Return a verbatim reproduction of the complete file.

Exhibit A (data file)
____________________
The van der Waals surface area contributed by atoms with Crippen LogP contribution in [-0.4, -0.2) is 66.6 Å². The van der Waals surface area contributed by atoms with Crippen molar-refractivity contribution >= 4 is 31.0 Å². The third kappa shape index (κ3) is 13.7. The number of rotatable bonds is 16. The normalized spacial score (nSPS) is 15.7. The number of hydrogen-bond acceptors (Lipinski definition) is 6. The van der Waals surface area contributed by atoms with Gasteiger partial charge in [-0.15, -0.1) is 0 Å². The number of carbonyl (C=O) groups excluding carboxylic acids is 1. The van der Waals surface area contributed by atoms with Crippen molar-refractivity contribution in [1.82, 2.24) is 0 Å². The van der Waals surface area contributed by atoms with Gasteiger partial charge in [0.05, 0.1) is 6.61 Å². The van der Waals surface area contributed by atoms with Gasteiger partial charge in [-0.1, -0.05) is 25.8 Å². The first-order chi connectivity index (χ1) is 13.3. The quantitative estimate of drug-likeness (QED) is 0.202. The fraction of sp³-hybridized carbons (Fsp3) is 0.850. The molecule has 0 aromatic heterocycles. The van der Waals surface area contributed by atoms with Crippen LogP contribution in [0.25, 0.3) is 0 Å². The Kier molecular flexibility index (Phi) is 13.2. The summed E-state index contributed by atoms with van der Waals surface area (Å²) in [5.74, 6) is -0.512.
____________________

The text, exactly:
The van der Waals surface area contributed by atoms with Crippen LogP contribution in [-0.4, -0.2) is 66.6 Å². The van der Waals surface area contributed by atoms with Crippen molar-refractivity contribution >= 4 is 31.0 Å². The third kappa shape index (κ3) is 13.7. The number of rotatable bonds is 16. The normalized spacial score (nSPS) is 15.7. The number of hydrogen-bond acceptors (Lipinski definition) is 6. The van der Waals surface area contributed by atoms with Gasteiger partial charge in [-0.15, -0.1) is 0 Å². The number of carbonyl (C=O) groups excluding carboxylic acids is 1. The van der Waals surface area contributed by atoms with Crippen molar-refractivity contribution in [1.82, 2.24) is 0 Å². The van der Waals surface area contributed by atoms with Gasteiger partial charge in [0.05, 0.1) is 6.61 Å². The van der Waals surface area contributed by atoms with Gasteiger partial charge in [-0.1, -0.05) is 25.8 Å². The first-order chi connectivity index (χ1) is 13.3. The quantitative estimate of drug-likeness (QED) is 0.202. The fraction of sp³-hybridized carbons (Fsp3) is 0.850. The molecule has 0 aromatic heterocycles. The van der Waals surface area contributed by atoms with Crippen LogP contribution in [0.25, 0.3) is 0 Å². The Kier molecular flexibility index (Phi) is 13.2. The summed E-state index contributed by atoms with van der Waals surface area (Å²) in [5.74, 6) is -0.512.